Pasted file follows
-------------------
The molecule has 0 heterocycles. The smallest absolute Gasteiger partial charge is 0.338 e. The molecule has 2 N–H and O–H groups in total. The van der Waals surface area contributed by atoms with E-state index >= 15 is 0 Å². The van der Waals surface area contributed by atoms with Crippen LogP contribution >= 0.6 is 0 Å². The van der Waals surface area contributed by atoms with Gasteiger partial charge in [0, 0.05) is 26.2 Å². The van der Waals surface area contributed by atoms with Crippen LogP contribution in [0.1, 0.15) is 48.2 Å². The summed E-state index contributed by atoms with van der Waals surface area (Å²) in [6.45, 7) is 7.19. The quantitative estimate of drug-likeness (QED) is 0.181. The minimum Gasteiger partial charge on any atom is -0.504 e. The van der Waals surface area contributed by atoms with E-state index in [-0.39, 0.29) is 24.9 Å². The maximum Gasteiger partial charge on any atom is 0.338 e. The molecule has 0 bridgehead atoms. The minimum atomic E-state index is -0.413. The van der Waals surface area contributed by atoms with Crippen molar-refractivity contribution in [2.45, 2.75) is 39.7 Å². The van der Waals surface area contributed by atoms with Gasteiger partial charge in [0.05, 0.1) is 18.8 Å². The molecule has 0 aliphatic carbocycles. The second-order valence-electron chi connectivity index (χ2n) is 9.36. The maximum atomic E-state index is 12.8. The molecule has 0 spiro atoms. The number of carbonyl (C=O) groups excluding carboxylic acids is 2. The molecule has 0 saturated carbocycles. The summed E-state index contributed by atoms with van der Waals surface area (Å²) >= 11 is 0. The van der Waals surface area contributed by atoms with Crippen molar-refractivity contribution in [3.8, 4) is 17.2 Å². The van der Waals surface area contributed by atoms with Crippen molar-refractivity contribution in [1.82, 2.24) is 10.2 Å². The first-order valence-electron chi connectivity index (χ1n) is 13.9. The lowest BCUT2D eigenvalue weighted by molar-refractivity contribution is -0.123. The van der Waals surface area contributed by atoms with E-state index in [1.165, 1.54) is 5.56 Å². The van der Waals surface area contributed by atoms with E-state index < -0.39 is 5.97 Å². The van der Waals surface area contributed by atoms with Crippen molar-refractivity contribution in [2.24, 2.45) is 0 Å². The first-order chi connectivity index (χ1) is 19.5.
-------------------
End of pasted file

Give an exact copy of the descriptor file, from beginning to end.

The molecule has 0 heterocycles. The smallest absolute Gasteiger partial charge is 0.338 e. The molecule has 2 N–H and O–H groups in total. The van der Waals surface area contributed by atoms with E-state index >= 15 is 0 Å². The van der Waals surface area contributed by atoms with Crippen LogP contribution >= 0.6 is 0 Å². The van der Waals surface area contributed by atoms with Gasteiger partial charge in [0, 0.05) is 26.2 Å². The van der Waals surface area contributed by atoms with Crippen LogP contribution in [0.1, 0.15) is 48.2 Å². The summed E-state index contributed by atoms with van der Waals surface area (Å²) in [6.45, 7) is 7.19. The quantitative estimate of drug-likeness (QED) is 0.181. The minimum Gasteiger partial charge on any atom is -0.504 e. The van der Waals surface area contributed by atoms with E-state index in [-0.39, 0.29) is 24.9 Å². The maximum Gasteiger partial charge on any atom is 0.338 e. The molecule has 0 bridgehead atoms. The minimum atomic E-state index is -0.413. The van der Waals surface area contributed by atoms with Crippen molar-refractivity contribution in [2.45, 2.75) is 39.7 Å². The van der Waals surface area contributed by atoms with Gasteiger partial charge in [0.05, 0.1) is 18.8 Å². The molecule has 0 aliphatic carbocycles. The second-order valence-electron chi connectivity index (χ2n) is 9.36. The maximum atomic E-state index is 12.8. The molecule has 0 spiro atoms. The number of carbonyl (C=O) groups excluding carboxylic acids is 2. The molecule has 0 saturated carbocycles. The summed E-state index contributed by atoms with van der Waals surface area (Å²) >= 11 is 0. The van der Waals surface area contributed by atoms with Crippen molar-refractivity contribution in [3.8, 4) is 17.2 Å². The van der Waals surface area contributed by atoms with Crippen molar-refractivity contribution in [1.82, 2.24) is 10.2 Å². The first-order valence-electron chi connectivity index (χ1n) is 13.9. The lowest BCUT2D eigenvalue weighted by molar-refractivity contribution is -0.123. The van der Waals surface area contributed by atoms with E-state index in [1.165, 1.54) is 5.56 Å². The van der Waals surface area contributed by atoms with E-state index < -0.39 is 5.97 Å². The van der Waals surface area contributed by atoms with Crippen molar-refractivity contribution in [2.24, 2.45) is 0 Å². The first-order chi connectivity index (χ1) is 19.5.